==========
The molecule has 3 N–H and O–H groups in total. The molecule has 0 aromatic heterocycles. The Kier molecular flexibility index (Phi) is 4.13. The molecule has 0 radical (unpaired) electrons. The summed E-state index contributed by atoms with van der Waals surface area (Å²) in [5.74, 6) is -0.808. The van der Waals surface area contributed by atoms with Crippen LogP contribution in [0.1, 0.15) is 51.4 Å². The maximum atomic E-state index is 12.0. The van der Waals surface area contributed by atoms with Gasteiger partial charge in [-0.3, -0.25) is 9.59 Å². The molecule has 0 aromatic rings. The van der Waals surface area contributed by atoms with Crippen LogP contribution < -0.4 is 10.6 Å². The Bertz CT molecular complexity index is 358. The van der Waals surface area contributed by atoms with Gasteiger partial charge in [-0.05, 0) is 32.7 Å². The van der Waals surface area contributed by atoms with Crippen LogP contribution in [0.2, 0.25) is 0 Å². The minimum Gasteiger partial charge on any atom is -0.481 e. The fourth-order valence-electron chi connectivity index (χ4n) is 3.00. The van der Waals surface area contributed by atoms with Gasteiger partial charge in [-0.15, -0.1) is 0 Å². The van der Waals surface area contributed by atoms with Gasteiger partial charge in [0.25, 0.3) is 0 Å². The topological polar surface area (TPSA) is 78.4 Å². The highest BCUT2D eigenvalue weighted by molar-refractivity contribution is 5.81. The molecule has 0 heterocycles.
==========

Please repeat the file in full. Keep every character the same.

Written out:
The molecule has 3 N–H and O–H groups in total. The molecule has 0 aromatic heterocycles. The Kier molecular flexibility index (Phi) is 4.13. The molecule has 0 radical (unpaired) electrons. The summed E-state index contributed by atoms with van der Waals surface area (Å²) in [5.74, 6) is -0.808. The van der Waals surface area contributed by atoms with Crippen LogP contribution in [0.1, 0.15) is 51.4 Å². The maximum atomic E-state index is 12.0. The van der Waals surface area contributed by atoms with Gasteiger partial charge in [-0.3, -0.25) is 9.59 Å². The molecule has 0 aromatic rings. The van der Waals surface area contributed by atoms with Crippen LogP contribution < -0.4 is 10.6 Å². The Bertz CT molecular complexity index is 358. The van der Waals surface area contributed by atoms with Gasteiger partial charge in [-0.05, 0) is 32.7 Å². The van der Waals surface area contributed by atoms with Crippen LogP contribution in [0.2, 0.25) is 0 Å². The minimum Gasteiger partial charge on any atom is -0.481 e. The fourth-order valence-electron chi connectivity index (χ4n) is 3.00. The van der Waals surface area contributed by atoms with Gasteiger partial charge in [-0.15, -0.1) is 0 Å². The van der Waals surface area contributed by atoms with Gasteiger partial charge in [0.25, 0.3) is 0 Å². The topological polar surface area (TPSA) is 78.4 Å². The highest BCUT2D eigenvalue weighted by molar-refractivity contribution is 5.81. The molecule has 0 heterocycles.